However, Burrell wasn’t just any player – he was a member of an exclusive club of players selected #1 overall in the June draft. When you’re taken first overall, expectations are high. You’re not just supposed to be a nice player – you’re supposed to become a star. Anything less could be perceived as a disappointment, and given that Burrell never made an All-Star team and only had two season where he posted a WAR above +3.0, his career could be construed as a failure to live up to those lofty expectations.

Are those expectations fair, though? What is the normal performance for a position player taken with the top overall pick in the draft? I wasn’t sure, so I decided to use the Custom Player List function on the leaderboards to find out.

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Yoenis Cespedes and the Success of Cuban Players

The Yoenis Cespedes signing is at hand. The exciting Cuban defector is at most weeks, at least days, away from a payday with a major league ball club:

And according to Baseball America’s Jim Callis, Cespedes would instantly be the top prospect for 24 of the 30 franchises:

If Cespedes had signed, he would have ranked somewhere in the 10-15 range on my list. The only systems in which he wouldn’t be a slam-dunk No. 1 would be the Angels (Trout), Rays (Moore), Nationals (Harper), Rangers (Darvish), Mariners (Jesus Montero) and Orioles (Manny Machado).

(Tip o’ the hat to MLB Trade Rumors.)

But is all the hype really warranted? Is Cespedes really going to make an impact? Heck, is he even going to play on a major league club in 2012, or just work his way through the minors?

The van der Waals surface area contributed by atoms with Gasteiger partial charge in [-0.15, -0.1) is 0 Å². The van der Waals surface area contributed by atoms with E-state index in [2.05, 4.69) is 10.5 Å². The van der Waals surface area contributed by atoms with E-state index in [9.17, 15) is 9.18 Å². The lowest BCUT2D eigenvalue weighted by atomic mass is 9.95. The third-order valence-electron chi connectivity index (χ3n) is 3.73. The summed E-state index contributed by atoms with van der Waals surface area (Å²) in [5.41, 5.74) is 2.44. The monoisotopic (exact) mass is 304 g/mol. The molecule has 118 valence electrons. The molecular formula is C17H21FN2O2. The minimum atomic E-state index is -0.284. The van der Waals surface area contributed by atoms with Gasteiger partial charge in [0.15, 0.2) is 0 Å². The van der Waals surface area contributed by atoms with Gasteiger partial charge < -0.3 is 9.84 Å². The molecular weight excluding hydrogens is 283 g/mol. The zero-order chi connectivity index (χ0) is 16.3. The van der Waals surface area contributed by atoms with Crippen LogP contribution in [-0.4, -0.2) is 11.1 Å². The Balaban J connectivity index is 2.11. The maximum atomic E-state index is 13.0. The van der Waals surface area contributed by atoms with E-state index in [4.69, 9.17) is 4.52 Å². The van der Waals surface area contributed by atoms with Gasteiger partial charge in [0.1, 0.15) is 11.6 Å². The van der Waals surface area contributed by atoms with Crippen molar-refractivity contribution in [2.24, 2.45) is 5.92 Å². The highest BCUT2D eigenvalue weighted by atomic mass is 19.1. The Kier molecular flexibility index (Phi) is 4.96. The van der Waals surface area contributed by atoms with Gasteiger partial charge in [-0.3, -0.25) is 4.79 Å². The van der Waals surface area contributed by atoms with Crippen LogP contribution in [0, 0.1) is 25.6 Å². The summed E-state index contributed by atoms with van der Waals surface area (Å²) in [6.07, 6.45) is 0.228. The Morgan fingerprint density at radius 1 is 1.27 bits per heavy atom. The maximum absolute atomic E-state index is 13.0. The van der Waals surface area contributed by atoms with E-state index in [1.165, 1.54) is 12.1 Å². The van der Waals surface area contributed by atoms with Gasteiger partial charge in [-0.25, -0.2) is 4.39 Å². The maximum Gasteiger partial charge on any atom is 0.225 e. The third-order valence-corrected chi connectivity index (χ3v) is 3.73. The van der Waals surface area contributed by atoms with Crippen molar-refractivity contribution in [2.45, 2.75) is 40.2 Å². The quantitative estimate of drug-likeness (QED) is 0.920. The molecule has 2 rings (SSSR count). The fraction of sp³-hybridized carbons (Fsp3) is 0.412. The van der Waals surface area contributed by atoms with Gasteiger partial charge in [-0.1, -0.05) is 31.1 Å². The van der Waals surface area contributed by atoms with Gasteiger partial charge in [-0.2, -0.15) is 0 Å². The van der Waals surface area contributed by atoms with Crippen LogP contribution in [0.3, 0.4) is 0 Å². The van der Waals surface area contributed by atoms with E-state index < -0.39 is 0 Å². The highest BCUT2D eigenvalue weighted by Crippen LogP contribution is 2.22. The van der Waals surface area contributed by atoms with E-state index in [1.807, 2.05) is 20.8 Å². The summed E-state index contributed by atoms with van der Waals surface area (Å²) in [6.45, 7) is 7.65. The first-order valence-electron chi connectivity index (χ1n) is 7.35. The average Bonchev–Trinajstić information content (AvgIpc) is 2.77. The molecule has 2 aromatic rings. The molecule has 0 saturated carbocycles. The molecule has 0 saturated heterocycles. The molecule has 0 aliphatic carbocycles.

We cannot say for certain what the Future holds so greedily in its little secrets pouch, but we can delve into the grayish soup of history and at least make a guess. And my guess is we will both see Cespedes in 2012, and he will not be so bad maybe.
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Offseason Notes: Entirely About the Caribbean Series


Scholars maintain that the translation was lost hundreds of years ago.

Caribbean Series Begins Thursday
With the victory on Monday of Dominican Winter League team Escogido over Cibaenas, the four teams for the very entertaining Caribbean Series — which begins Thursday, February 2 — have been decided.

Here they are, with links to team pages and a list of players whose names and/or faces you’re most likely to recognize:

ARAGUA (Venezuelan Winter League)
Edgardo Alfonzo, Seth Etherton, Wilson Ramos.

ESCOGIDO (Dominican Winter League)
Julio Borbon, Jose Constanza, Andy Dirks, Francisco Liriano, Julio Lugo, Jordan Norberto, Denis Phipps, Fernando Rodney, Aneury Rodriguez, Fernando Tatis, Pat Venditte.